Operation Streamline








Only three words are necessary when it comes to Operation Streamline.

Operation Streamline happens every weekday in seven border cities in federal court, lasting around two hours. During those two hours each day, anywhere between 50 and 80 undocumented migrants are sentenced to thirty to 180 days in jail. These are migrants who have recently been apprehended trying to cross our southern border. In Arizona they are detained for a few days in one of the five major detention facilities or, due to overflow, may be housed in military or private prisons. The US government has a contract with these facilities promising that ICE maintain 34,000 immigration detention beds on a daily basis.

Operation Streamline begins in the morning when the private contracted attorneys for the migrants arrive to meet their clients. The US government pays these individuals around 250k annually to play their role in Operation Streamline. There were less than ten attorneys serving the 62 migrants being processed when we visited. Because these attorneys have multiple clients, they only have 20-30 minutes to explain either personally or through a translator what is going to happen, trying to make sure these migrants know United States rights and laws. Each migrant is asked the following questions:

Do you understand the rights you are giving up and the consequences of pleading guilty?

Are you pleading guilty voluntarily and on free will?

Are you a citizen of the United States?

On [date] did you enter the US from Mexico near [city]?

When you entered, did you enter through a designated port of entry?

How do you plead: guilty or not guilty?

Could you fully grasp what was going on, learn these concepts from scratch, and fully answer these questions in less than half an hour?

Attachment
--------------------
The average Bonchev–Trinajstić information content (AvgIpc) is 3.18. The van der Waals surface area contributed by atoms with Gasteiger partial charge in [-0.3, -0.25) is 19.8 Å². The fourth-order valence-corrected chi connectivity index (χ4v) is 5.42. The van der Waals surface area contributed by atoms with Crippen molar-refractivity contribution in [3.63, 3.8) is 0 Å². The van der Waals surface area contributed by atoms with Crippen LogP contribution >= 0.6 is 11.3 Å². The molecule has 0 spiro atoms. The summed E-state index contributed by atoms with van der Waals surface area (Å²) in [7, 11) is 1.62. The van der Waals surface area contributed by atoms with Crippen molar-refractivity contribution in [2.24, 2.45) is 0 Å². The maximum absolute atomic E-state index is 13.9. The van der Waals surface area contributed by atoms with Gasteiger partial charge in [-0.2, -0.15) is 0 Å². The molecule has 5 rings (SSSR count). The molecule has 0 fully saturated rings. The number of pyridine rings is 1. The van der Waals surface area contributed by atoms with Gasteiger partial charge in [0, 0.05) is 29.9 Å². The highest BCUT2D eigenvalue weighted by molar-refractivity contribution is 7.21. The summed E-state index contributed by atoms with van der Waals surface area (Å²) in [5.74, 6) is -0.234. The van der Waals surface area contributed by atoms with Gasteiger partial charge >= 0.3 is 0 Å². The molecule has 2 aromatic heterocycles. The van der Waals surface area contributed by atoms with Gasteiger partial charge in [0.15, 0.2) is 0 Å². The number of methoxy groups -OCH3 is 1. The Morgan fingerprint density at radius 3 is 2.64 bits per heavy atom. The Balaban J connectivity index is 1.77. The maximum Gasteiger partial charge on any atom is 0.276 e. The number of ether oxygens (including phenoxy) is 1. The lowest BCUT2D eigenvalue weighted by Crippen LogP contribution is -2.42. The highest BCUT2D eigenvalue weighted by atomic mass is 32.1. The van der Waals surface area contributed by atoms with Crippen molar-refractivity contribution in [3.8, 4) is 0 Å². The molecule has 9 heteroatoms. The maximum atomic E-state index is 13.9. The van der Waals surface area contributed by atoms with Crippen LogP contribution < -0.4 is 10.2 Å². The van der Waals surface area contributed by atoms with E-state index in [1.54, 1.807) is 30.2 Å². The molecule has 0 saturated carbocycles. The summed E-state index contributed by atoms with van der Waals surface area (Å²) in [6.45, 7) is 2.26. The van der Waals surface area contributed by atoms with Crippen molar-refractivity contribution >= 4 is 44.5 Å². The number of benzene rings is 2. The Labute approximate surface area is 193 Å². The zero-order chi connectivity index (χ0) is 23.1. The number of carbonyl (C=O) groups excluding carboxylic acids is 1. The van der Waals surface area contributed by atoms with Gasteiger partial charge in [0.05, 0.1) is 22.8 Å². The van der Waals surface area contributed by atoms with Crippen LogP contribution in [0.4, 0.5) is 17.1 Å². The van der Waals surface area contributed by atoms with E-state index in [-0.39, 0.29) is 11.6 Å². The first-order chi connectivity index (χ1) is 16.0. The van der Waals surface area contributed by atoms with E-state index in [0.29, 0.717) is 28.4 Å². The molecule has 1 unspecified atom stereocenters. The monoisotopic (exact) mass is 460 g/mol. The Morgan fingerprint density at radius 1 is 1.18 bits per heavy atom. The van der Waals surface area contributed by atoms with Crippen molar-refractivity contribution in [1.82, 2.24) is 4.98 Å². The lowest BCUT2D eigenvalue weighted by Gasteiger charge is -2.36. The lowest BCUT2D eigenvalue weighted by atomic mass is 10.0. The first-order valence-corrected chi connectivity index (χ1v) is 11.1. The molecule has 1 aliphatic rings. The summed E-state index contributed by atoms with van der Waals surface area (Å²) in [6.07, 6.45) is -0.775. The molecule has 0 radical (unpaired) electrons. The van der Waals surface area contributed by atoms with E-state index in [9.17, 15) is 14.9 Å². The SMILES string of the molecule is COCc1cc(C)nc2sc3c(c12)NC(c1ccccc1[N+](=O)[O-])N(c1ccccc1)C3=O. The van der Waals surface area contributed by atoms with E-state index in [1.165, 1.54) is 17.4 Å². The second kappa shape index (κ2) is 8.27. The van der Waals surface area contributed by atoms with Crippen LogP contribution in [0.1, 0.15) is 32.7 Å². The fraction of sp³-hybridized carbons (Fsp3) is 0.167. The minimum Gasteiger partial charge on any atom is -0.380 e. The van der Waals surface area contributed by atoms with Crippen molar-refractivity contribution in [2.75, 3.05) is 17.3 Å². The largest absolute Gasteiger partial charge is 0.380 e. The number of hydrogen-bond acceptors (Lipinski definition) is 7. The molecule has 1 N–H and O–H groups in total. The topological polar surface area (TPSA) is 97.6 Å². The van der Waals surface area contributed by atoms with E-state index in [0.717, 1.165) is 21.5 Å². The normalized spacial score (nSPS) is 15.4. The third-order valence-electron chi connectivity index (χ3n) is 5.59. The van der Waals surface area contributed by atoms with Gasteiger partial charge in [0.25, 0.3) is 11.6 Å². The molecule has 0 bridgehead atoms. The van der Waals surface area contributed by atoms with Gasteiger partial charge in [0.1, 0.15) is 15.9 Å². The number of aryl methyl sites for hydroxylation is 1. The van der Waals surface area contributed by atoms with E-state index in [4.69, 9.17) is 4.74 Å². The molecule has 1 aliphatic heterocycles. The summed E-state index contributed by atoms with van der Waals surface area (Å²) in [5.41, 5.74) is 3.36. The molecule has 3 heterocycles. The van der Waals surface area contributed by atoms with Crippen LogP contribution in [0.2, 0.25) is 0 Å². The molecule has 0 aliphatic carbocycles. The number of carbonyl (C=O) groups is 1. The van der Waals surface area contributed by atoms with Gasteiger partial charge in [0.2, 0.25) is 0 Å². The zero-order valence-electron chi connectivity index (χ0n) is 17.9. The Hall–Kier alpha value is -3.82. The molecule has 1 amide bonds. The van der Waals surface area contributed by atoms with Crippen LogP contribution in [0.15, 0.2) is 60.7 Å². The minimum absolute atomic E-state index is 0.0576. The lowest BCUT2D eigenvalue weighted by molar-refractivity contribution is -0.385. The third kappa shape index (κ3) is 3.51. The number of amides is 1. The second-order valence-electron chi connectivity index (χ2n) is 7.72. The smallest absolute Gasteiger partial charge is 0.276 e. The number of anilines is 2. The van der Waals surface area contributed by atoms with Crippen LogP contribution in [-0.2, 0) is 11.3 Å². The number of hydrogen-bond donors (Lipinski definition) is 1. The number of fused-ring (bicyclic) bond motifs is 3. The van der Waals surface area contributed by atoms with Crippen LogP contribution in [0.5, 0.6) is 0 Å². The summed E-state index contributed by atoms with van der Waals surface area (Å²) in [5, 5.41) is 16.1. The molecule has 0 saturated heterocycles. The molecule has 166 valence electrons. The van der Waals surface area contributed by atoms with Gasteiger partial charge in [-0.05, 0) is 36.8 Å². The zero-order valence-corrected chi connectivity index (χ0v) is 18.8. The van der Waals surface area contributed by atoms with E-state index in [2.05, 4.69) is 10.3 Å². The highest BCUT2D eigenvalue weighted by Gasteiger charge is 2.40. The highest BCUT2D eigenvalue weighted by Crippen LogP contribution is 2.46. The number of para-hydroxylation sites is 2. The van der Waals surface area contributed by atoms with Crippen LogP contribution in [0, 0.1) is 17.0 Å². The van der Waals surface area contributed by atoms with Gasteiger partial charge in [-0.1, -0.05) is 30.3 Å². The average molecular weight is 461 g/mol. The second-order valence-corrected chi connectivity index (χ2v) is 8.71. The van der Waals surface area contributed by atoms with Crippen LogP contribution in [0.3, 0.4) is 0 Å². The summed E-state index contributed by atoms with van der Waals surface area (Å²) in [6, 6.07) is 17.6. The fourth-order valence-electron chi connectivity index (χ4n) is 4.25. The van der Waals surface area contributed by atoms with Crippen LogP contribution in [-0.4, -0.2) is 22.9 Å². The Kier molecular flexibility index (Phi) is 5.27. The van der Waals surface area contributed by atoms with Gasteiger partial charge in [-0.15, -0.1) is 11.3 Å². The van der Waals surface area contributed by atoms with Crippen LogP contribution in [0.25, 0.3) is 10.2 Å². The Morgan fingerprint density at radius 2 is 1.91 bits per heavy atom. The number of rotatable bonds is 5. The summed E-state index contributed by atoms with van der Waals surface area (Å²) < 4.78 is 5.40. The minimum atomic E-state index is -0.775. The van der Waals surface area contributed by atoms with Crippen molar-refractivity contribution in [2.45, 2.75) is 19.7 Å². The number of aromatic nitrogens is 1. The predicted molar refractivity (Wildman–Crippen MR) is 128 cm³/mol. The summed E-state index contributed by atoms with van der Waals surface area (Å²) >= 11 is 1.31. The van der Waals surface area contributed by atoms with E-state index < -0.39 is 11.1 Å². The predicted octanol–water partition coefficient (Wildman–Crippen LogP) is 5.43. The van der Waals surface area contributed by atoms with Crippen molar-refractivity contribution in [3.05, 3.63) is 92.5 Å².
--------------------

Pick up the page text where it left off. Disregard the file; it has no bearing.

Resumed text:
Operation Streamline “works” because it strikes a “deal.” The US government promises to drop the felony charge of entering the US and instead charges the migrants with misdemeanors, lowering the inevitable sentence. In the one-day we were there, we saw 62 migrants be sentenced to a collective 4,650 days in prison, which will cost almost 750k dollars. This happens five days a week.

There are so many injustices here. The direct link between private prisons and the guaranteed streamlined prisoners is too obvious—just look at how private prison stock jumped November 9th after the election. There is no way that these migrants fully understood what was going on. One woman was just saying “si” and “no” randomly and before the questions were finished (her lawyer did sit her down to “explain” what was going on before admitting that Spanish was her second language. She was sentenced to one month in jail).  Though Homeland Security promotes Operation Streamline as a means to securing our border, it does nothing to make our border “safer” besides guaranteeing that these individuals will be barred from ever legally entering the country now that they have a criminal record. What Operation Streamline does ensure is that our private prisons will never be vacant.

What will stick with me is how the judge praised that this same room is used for naturalization ceremonies. We puff out our chests and highlight those with the financial means to pay thousands of dollars and have the luxury of time to go through the “legal” process, a process that takes anywhere from four to ten years to complete and costs thousands of dollars. One man spoke out on his behalf in front of the judge, saying that he doesn’t have either luxuries and had to do what was best for his family. But he was 1 of 62 that day, walked in wearing chains and walked out wearing chains.


There was a half swinging door that the lawyers walked in and out of during Operation Streamline. Some to go get a drink, some to grab their book, some just to stretch their legs. But this door, after each time it was opened, would swing in and out, in and out, the noise seeming to fill the room, threatening to drown out the ambient background noise of 62 children of God in chains, a combination of noises that will forever stay with me.


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